MOVES analyses should be run for each of these conditions. The resulting emissions are multiplied by the probabilities, and summed to get total emissions on each link. A more detailed analysis would involve estimating the percent of VMT represented by each cell, but this requires that incident management and continuous traffic data be fused. That is, a modeler would have to determine the VMT exposed to each condition in the cells of the matrix.

Table III-1. Estimating the Probability of Incident Occurrence

Percent of Lanes Blocked by Incident6






30 minutes

(recurring congestion only)

45 minutes

60 minutes

90 minutes

To apply this method with MOVES, for a given V/C ratio for a freeway bottleneck area, all of the incident duration/blockage operating mode distributions are input to MOVES as well as the recurring only condition (i.e., either the on-ramp or freeway-to-freeway interchange conditions). The resulting emission estimates from MOVES are then prorated by the probabilities in Table III-1.

C. Developing the Remaining MOVES Link-Level Files

After selecting the appropriate operating mode distribution file to apply in the user's situation, as discussed above, the remaining link-level files must be developed for input to MOVES. This includes the Links, Link Source Types, and Off Network files. Additional information about these inputs can be found in MOVES User's Guide7.

The Links file contains information about each link in the network to be modeled including a link ID, a county ID, a zone ID, the MOVES road type, the link length, the hourly link volume, the average link speed, the link description, and the average grade of the link. The user must provide data in the Links file for each unique link ID in the operating mode distribution file being used. The link ID should match that used in the operating mode distribution file and the link description can be obtained from Table II-3. The county ID should represent the county of the project being model. The MOVES road type for a signalized arterial scenario would typically be coded as 5, representing an urban unrestricted access road type while the remaining congestion scenarios would be coded as 4 to represent an urban restricted access road type. The link length (in miles) should represent the actual length of the link to be modeled and the link volume should represent the actual hourly volume on the link for the hour being modeled. Even if an operating mode distribution is provided (thus taking calculational precedence over average speeds), the link average speed entered on the Links tab is used in MOVES to compute source hours of operation. It thus needs to be consistent with the information entered in the operating mode distribution tab.  The link average grade can be entered as 0.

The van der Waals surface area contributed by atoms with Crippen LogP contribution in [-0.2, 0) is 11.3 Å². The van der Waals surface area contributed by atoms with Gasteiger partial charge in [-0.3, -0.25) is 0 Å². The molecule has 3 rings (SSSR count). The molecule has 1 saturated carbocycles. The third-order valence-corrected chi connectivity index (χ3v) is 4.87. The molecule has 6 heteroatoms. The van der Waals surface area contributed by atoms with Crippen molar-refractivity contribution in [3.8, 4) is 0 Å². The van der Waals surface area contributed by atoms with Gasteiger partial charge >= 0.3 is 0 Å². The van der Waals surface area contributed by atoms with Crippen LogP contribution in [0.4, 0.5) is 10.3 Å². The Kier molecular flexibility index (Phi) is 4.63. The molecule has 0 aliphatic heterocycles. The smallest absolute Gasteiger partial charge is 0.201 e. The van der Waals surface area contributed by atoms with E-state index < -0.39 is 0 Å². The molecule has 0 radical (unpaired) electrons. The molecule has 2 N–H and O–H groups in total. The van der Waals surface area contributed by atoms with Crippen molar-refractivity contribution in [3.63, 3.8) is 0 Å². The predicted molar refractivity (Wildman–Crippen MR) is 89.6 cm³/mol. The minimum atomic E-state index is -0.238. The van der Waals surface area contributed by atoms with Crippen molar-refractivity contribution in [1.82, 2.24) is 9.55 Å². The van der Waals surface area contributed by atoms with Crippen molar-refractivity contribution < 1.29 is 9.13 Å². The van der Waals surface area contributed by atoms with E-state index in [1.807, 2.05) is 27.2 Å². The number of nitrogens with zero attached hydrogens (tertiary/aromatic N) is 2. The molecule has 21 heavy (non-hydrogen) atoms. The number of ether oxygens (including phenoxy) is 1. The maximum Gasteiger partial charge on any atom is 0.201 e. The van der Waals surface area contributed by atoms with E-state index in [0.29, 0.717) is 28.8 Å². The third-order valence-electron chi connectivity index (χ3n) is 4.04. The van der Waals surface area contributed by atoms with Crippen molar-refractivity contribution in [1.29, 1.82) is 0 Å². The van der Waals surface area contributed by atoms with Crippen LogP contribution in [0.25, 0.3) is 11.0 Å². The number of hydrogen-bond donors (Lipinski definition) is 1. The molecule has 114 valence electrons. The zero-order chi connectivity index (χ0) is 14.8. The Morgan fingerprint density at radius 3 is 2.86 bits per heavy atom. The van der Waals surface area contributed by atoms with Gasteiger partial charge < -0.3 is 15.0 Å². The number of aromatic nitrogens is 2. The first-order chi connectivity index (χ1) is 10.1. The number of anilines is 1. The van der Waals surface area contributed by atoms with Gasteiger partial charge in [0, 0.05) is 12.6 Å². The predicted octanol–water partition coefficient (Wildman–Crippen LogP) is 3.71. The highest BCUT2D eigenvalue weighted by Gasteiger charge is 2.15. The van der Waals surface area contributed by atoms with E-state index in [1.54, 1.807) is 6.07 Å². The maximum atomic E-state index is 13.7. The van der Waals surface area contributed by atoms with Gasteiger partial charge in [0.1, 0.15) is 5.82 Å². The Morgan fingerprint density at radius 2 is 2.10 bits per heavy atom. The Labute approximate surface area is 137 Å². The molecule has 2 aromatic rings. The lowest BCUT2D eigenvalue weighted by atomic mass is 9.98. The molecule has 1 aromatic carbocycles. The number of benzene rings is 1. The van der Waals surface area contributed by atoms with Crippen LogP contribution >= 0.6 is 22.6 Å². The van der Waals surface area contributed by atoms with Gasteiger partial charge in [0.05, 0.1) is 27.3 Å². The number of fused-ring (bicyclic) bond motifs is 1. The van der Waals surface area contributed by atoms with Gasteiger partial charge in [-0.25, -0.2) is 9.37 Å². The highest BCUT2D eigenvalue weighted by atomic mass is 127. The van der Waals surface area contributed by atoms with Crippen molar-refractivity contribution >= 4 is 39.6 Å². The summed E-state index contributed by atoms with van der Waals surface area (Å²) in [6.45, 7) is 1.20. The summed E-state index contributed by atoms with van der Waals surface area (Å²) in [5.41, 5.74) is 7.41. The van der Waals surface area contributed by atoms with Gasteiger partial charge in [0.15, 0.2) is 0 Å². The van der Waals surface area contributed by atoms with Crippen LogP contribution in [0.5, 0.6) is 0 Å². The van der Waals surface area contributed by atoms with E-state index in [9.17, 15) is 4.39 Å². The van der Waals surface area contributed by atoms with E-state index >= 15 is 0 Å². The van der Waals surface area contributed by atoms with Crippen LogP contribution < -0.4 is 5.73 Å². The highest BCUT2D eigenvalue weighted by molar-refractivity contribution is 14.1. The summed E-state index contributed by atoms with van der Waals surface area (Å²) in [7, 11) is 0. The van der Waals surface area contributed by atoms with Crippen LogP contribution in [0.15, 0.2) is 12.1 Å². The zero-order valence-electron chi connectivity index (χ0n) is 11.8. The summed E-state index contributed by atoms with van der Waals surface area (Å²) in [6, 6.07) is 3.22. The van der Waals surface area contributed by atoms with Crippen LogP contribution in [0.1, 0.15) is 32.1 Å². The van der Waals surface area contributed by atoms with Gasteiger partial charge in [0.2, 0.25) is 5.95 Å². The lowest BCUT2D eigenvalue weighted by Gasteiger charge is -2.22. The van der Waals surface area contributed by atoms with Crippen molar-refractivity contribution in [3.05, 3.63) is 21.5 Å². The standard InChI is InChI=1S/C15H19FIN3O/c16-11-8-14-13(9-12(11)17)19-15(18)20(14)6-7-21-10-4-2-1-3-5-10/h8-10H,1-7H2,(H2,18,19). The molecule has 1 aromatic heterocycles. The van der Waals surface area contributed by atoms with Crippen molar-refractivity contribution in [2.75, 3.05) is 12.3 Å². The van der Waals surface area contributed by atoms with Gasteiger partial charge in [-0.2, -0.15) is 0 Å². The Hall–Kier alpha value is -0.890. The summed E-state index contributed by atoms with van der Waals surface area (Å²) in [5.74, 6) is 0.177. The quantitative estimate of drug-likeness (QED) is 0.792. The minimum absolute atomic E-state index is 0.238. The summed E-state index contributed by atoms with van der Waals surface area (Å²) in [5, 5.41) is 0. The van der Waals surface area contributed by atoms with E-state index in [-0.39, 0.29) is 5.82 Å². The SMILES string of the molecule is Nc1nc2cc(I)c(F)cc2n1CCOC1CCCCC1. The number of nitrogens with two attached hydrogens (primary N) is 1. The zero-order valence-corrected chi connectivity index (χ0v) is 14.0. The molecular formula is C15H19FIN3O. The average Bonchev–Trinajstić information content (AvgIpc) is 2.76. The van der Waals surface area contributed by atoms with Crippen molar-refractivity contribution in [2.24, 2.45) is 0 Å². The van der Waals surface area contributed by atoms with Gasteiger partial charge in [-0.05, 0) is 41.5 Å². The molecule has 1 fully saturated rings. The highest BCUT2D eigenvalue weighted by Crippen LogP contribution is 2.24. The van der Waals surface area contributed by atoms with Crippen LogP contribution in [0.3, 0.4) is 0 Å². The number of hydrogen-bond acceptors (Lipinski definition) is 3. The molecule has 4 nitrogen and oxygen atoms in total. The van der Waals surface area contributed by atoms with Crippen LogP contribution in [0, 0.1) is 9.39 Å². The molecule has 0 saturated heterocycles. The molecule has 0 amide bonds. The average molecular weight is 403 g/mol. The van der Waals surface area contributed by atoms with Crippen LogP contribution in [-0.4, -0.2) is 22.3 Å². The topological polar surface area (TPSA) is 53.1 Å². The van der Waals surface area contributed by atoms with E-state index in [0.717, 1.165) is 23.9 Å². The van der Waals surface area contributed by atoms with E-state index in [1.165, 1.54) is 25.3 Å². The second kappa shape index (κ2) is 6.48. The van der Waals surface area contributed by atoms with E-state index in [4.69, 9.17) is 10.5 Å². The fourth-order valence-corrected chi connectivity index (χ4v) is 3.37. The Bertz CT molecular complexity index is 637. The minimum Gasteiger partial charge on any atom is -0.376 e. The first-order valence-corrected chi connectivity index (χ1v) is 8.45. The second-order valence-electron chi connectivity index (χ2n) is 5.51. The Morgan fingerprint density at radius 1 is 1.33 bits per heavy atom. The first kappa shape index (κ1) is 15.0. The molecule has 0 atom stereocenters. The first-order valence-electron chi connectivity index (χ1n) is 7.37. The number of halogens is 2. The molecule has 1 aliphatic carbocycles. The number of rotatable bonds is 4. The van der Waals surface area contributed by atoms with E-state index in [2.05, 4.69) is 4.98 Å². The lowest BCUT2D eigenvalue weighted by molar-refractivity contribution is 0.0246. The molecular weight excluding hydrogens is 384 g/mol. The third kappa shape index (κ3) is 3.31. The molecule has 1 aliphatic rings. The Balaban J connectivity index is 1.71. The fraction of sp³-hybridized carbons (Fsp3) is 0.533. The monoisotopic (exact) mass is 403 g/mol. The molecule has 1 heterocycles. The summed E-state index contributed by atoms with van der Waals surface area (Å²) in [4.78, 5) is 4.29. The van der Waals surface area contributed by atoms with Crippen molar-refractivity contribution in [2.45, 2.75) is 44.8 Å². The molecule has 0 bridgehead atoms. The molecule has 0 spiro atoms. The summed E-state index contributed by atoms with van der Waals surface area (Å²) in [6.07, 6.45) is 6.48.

The Link Source Type Hour file needs to contain a record for all source types driving on a given link, for all links in the network. The fraction of travel by all source types within the hour being modeled for each link needs to sum to 1.

The remaining required data files needed to perform MOVES runs for a project level analysis include meteorology, age distribution, fuel formulation and supply, and inspection/maintenance programs. These inputs are generally the same as the MOVES inputs that would be required for a county level run, such as for a SIP application, and are likely to have already been developed for the area being studied. However, users should verify each individual input as there may be exceptions (especially for age distribution and fuel formulation and supply). The user should refer to the MOVES users guide for further information on developing these inputs.

Updated: 7/26/2011